QUOTE: “We do say we have a small factor in there for pages that are really slow to load where we take that into account.” John Mueller, Google, 2015

According to GTmetrix an average loading time of pages in their database is 7.2 seconds. With that as a reference, you can assume a page should not take more than 10 seconds else slow loading can cause a downfall in the ranking.

Another person from Google said when asked about a site with loading time almost 5 seconds,

QUOTE: “I wouldn’t worry about it too much. Make it as fast as you reasonably can.” Gary Illyes, Google, 2016


Why slow loading is harmful?

Google and other search engines need to crawl a page in order to get them into their database. The crawler bot has a limited time amount to go through a page and can’t wait for long to load all the contents, because the crawling process is costly.

So a slow page is not recommended to ask Google and other search engines for crawling. The faster a page loads the more content will be fetched by the bots, simple as that.

In a statement, John Mueller also said they have got very little time to spend on a single page and a webmaster is responsible to make a full-page crawling possible by that time limit.

QUOTE: “We’re seeing an extremely high response-time for requests made to your site (at times, over 2 seconds to fetch a single URL). This has resulted in us severely limiting the number of URLs we’ll crawl from your site.” John Mueller, Google, 2015

I believe the speed index example below will help understanding the scenario better.

speed_index_gtmetrix

If a page is slow and exceeds the ideal loading time, I doubt some of the content will be missed from getting crawled, and definitely, limited numbers of URLs will be discovered on that page. If you are putting lots of internal links on that page, some of them may not be discovered due to slow page loading. That’s why it’s equally important to keep your page optimized for speed along with creating resourceful content.

QUOTE: “Make sure they [web pages] load fast, for your users. I aim for less than 2-3 secs” John Mueller, Google, 2016

This should give you an assumption of how much time Googlers prefers to spend on-page to discover contents.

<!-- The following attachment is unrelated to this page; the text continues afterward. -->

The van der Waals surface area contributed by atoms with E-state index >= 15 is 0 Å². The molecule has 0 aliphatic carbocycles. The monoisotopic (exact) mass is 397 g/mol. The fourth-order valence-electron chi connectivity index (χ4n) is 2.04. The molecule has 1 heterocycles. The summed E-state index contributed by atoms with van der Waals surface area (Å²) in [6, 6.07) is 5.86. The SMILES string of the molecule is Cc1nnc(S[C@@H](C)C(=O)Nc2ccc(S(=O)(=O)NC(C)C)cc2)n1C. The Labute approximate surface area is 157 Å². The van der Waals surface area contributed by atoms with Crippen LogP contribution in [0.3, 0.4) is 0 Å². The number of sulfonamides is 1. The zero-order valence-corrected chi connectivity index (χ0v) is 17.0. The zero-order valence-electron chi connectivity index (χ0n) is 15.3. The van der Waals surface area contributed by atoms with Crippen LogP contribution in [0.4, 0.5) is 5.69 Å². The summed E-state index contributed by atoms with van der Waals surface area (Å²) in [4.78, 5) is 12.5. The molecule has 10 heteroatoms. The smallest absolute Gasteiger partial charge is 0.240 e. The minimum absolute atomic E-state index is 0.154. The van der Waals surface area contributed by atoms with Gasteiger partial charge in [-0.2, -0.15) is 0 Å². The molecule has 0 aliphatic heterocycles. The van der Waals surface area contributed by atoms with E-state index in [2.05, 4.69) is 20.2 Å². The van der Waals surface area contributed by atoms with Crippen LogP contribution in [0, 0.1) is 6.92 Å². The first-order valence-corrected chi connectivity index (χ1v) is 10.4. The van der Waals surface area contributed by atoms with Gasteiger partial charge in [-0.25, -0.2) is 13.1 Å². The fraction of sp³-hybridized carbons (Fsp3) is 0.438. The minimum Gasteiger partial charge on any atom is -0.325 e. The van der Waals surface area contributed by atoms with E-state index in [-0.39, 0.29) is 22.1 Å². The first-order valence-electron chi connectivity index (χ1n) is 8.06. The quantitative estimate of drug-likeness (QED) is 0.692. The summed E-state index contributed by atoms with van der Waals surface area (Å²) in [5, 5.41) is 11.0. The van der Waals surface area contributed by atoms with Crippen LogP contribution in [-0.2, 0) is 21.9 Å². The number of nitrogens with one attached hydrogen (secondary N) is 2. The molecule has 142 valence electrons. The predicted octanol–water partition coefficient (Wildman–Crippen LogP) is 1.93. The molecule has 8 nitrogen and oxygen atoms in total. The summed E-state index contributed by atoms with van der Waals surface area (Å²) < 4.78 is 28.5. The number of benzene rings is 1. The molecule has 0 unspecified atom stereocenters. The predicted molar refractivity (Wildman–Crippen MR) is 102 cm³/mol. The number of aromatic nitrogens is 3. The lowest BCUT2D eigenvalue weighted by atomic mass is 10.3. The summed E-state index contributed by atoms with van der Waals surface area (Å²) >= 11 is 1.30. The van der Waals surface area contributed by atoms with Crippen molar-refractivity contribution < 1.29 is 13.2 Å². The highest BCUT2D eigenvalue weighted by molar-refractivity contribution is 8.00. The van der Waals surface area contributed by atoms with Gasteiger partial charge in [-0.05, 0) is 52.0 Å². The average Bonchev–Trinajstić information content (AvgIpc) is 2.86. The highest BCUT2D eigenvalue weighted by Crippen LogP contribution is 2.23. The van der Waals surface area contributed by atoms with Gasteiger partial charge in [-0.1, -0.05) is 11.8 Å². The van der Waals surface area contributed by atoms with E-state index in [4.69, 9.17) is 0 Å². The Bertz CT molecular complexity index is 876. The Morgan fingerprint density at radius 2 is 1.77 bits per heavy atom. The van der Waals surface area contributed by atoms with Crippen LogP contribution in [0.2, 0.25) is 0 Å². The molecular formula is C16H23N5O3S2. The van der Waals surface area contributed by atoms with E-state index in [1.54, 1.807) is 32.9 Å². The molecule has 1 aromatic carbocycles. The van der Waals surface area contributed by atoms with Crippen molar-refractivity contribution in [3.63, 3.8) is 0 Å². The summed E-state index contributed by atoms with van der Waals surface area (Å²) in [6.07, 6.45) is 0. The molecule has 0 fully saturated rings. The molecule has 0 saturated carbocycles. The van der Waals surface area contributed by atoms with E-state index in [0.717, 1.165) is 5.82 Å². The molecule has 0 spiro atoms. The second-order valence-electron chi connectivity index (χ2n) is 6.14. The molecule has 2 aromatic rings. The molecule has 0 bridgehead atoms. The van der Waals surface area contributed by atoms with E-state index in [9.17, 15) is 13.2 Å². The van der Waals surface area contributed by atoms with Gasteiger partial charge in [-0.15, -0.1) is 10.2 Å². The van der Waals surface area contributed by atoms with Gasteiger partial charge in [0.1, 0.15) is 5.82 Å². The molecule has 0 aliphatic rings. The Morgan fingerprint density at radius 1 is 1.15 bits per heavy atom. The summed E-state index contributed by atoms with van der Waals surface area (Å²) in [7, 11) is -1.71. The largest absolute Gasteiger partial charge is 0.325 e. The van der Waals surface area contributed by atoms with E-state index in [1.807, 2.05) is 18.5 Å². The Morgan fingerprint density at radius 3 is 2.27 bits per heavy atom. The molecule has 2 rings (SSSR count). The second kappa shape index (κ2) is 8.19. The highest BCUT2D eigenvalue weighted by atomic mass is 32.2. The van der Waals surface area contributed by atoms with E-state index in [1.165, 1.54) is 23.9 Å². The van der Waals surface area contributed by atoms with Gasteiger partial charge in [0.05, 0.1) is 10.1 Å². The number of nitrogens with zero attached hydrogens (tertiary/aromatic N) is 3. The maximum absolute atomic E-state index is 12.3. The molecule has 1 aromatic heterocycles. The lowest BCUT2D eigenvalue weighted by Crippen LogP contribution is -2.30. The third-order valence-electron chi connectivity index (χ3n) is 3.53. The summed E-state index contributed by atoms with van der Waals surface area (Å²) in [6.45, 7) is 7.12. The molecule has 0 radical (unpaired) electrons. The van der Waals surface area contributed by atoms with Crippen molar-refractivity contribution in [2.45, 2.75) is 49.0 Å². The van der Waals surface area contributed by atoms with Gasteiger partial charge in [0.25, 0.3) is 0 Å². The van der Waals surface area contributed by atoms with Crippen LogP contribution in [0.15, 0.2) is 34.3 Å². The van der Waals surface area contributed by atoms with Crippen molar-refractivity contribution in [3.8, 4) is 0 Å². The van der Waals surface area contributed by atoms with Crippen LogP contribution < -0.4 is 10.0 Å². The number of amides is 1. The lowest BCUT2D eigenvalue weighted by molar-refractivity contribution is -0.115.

More than anything, nobody likes a slow-loading webpage. A slow-loading page will also be going to have lots of uncompressed resources that cost a large amount of data to download a single webpage.

By then you are going to lose traffic, page time, impression, and revenue. Slow loading time is bad practice even though we ignore it most of the time.

slow-loading-webpage-affect

What important rule webserver plays in website load time?

Almost every guide about page performance says to get a fast & reliable web server. Yes, it’s true. It doesn’t matter how much optimization and compression you do to the page contents, in the end, a better web server gives you a final boost to get a decent website load time.

It’s also true that with an average web server, you can still achieve 1-2 seconds loading time but as soon as you change the server that page can load in milliseconds.

QUOTE: ‘For every 100ms decrease in homepage load speed, Mobify’s customer base saw a 1.11% lift in session-based conversion, amounting to an average annual revenue increase of $376,789. Similarly, for every 100ms decrease in checkout page load speed, Mobify’s customers saw a 1.55% lift* in session-based conversion, amounting to an average annual revenue increase of $526,147′  (from wpostats, 2016)

And having a better server worth it because you never know with contents how bigger your page going to be.

You may notice a recommendation to improve server response time or to improve time to first bytes (TTFB) if testing tools detect that your web server is not responding quick enough to the requests.

website-loading-time-recommandation-1